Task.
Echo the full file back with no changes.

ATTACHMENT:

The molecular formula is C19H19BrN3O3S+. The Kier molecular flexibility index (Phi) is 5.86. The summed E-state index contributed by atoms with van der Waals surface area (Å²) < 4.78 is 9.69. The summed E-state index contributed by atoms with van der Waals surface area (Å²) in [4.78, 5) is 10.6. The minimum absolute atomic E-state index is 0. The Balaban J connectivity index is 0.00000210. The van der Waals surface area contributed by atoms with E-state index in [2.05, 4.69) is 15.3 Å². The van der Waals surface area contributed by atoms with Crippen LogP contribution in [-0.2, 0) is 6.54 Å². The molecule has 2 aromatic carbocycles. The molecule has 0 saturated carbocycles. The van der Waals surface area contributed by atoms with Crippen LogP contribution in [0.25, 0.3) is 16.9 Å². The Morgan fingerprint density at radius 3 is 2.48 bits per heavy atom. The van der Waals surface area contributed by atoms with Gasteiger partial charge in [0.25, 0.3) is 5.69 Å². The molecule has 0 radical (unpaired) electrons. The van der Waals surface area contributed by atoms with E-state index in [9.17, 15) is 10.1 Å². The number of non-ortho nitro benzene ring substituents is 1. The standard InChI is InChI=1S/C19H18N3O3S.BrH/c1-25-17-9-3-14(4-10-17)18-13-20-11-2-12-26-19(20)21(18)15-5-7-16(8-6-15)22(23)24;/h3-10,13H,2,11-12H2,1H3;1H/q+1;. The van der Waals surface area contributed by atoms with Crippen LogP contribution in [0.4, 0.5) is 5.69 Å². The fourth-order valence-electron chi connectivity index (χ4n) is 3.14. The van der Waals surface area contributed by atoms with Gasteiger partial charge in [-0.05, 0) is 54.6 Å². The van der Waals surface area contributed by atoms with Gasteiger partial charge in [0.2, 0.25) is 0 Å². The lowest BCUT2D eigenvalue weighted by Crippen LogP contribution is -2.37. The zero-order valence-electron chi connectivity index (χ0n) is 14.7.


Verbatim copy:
The molecular formula is C19H19BrN3O3S+. The Kier molecular flexibility index (Phi) is 5.86. The summed E-state index contributed by atoms with van der Waals surface area (Å²) < 4.78 is 9.69. The summed E-state index contributed by atoms with van der Waals surface area (Å²) in [4.78, 5) is 10.6. The minimum absolute atomic E-state index is 0. The Balaban J connectivity index is 0.00000210. The van der Waals surface area contributed by atoms with E-state index in [2.05, 4.69) is 15.3 Å². The van der Waals surface area contributed by atoms with Crippen LogP contribution in [-0.2, 0) is 6.54 Å². The molecule has 2 aromatic carbocycles. The molecule has 0 saturated carbocycles. The van der Waals surface area contributed by atoms with Crippen LogP contribution in [0.25, 0.3) is 16.9 Å². The Morgan fingerprint density at radius 3 is 2.48 bits per heavy atom. The van der Waals surface area contributed by atoms with Gasteiger partial charge in [0.25, 0.3) is 5.69 Å². The molecule has 0 radical (unpaired) electrons. The van der Waals surface area contributed by atoms with E-state index in [9.17, 15) is 10.1 Å². The number of non-ortho nitro benzene ring substituents is 1. The standard InChI is InChI=1S/C19H18N3O3S.BrH/c1-25-17-9-3-14(4-10-17)18-13-20-11-2-12-26-19(20)21(18)15-5-7-16(8-6-15)22(23)24;/h3-10,13H,2,11-12H2,1H3;1H/q+1;. The van der Waals surface area contributed by atoms with Crippen LogP contribution in [0.4, 0.5) is 5.69 Å². The fourth-order valence-electron chi connectivity index (χ4n) is 3.14. The van der Waals surface area contributed by atoms with Gasteiger partial charge in [-0.05, 0) is 54.6 Å². The van der Waals surface area contributed by atoms with Gasteiger partial charge in [0.2, 0.25) is 0 Å². The lowest BCUT2D eigenvalue weighted by Crippen LogP contribution is -2.37. The zero-order valence-electron chi connectivity index (χ0n) is 14.7.